steelWE’VE read over the last few months about the importance of managing one’s own corporate reputation – advisably with the support of experts – and what happens if this key management function is neglected. Experience has also shown that corporate reputation relying on performance by outside entities is often left at the mercy of those entities.

But there are times when, in order to deliver on brand promises, especially shareholder value, some brands have little choice but to rely heavily on good performance and conduct by others. Their links to businesses or third-party suppliers are either systemic or operational.

The frustration of not having control of what happens in those businesses while helplessly watching their negative impact on one’s brand can be debilitating. It’s almost like helplessly watching one’s child being mauled by a big cat after falling into its cage at a local zoo.

Such is the case with the challenges faced by large manufacturing brands like ArcelorMittal, Mercedes Benz and other businesses in South Africa whose operations rely heavily on inputs like consistent provision of electricity by Eskom, a reliable rail transport for goods to and from various ports by Transnet, or an efficient fuel supply by Sasol.

In the case of ArcelorMittal, Transnet moved 12 million tonnes of raw materials around the company’s production plants in South Africa in the last financial year, but “the internal infrastructure of Transnet has not been as focused on the domestic line as it is on the export line”, said ArcelorMittal CEO Paul O’Flaherty. He went on to put all of this into context, however, explaining that he and his team continued to “work in a collaborative manner with [Transnet]”.

Listening to the recent announcement of trading results by O’Flaherty, I could only feel pity for him when he unpacked his company’s list of challenges. He was clearly at pains to describe his frustrations with the negative impact of poor performance by key state-owned entities. He did this without appearing to be negative for fear, it seemed, of losing whatever gains the company has made in its ongoing discussions with government.

After all, the ArcelorMittal brand has taken its share of bashing from other quarters – some of it arguably unfair – for being unpatriotic and dragging its feet in sorting out its BBB-EE credentials. O’Flaherty explained during his results presentation that next on his priority list is to achieve a level 6 rating through other BBB-EE measures by 2016. Local ownership issues would be tackled after that.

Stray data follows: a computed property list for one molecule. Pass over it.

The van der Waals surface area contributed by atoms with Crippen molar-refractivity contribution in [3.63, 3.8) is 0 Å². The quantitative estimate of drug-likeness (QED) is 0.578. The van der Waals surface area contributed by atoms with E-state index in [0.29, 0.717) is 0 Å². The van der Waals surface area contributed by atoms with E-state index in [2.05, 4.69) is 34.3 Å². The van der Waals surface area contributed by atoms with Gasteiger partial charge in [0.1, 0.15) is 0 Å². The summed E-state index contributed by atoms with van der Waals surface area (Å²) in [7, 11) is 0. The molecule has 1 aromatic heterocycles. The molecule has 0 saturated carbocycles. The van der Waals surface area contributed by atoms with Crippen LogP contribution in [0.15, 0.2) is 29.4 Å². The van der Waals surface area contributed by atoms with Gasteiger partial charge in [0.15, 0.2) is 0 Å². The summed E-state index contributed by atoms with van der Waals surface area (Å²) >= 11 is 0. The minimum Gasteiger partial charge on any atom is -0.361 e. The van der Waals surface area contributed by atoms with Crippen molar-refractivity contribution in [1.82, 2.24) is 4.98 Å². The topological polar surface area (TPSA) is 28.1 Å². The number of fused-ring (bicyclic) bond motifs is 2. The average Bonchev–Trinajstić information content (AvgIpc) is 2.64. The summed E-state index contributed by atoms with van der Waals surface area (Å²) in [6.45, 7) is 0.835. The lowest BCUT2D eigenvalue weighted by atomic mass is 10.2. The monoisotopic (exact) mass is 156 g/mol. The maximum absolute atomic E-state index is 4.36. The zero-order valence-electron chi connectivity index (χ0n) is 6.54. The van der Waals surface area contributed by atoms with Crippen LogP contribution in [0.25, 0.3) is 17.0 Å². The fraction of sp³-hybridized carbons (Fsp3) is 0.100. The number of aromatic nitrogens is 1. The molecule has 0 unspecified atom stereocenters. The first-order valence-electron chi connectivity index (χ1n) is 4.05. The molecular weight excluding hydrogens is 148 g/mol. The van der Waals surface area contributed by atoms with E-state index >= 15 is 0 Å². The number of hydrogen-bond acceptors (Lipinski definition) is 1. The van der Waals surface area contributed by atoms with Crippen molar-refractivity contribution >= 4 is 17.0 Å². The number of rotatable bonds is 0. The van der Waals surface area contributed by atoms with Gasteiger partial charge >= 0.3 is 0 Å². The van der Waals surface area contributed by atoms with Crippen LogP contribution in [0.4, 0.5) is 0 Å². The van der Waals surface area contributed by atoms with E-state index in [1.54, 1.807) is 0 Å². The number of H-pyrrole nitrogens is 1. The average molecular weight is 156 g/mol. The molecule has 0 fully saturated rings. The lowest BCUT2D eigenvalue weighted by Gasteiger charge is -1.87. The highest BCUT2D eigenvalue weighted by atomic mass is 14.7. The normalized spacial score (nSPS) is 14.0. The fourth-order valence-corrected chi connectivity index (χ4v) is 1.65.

The two other factors that negatively impacted growth are the platinum sector strikes by the Steel and Engineering Federation of South Africa and cheap Chinese imports. According to O’Flaherty, lack of import restrictions in the sector meant that China, which experienced a drop in demand in the Chinese market, could export excess steel at lower than market prices into countries like South Africa.

However, Minister of Trade and Industry Rob Davies blamed ArcelorMittal South Africa’s inefficiencies for enabling Chinese imports to flood the local market, making it hard for the steel producer to compete. He’s also known to prefer “development pricing” locally, in order to support beneficiation. But this would make ArcelorMittal globally uncompetitive.

Now, in case you’re beginning to ask how all of this is relevant to brand/corporate reputation, the answer is in every way.

A brand is a promise

Branding 101 will tell you that a brand is a promise. This is one of the most repeated definitions of brand. It is not the only definition, but let us stay with it for now. If brand is a promise, it has to be a promise to someone; primarily to customers and, increasingly, to all other stakeholders.

Shareholders expect sound returns on their investments; customers expect quality steel products delivered according to signed contracts; communities expect sound labour practices, effective community outreach and defensible environmental practices; government expects demonstrable corporate citizenship through contribution to socio-economic development, skills development and contribution to making South Africa more competitive.

South Africa and Egypt are the only producers of steel in Africa.

Clearly, ArcelorMittal cannot bring joy to all of its stakeholders if delivery on its promises relies too heavily on performance by the relevant parastatals. But since this reliance is unlikely to go away anytime soon, ArcelorMittal has to change the way it does things and create sustainable opportunities to communicate a new positioning as a strategic national asset/player.

It can do this without pointing fingers and appearing to be constantly kicking the can to someone else’s door. It can do this by taking ownership in areas where it has control and shedding light through smart, transparent communication in areas where control is held by others, while continuing to work closely with them to find lasting solutions for win-win outcomes.

So, even in tough operating environments, it is possible for brands to define robust positioning and win stakeholder goodwill.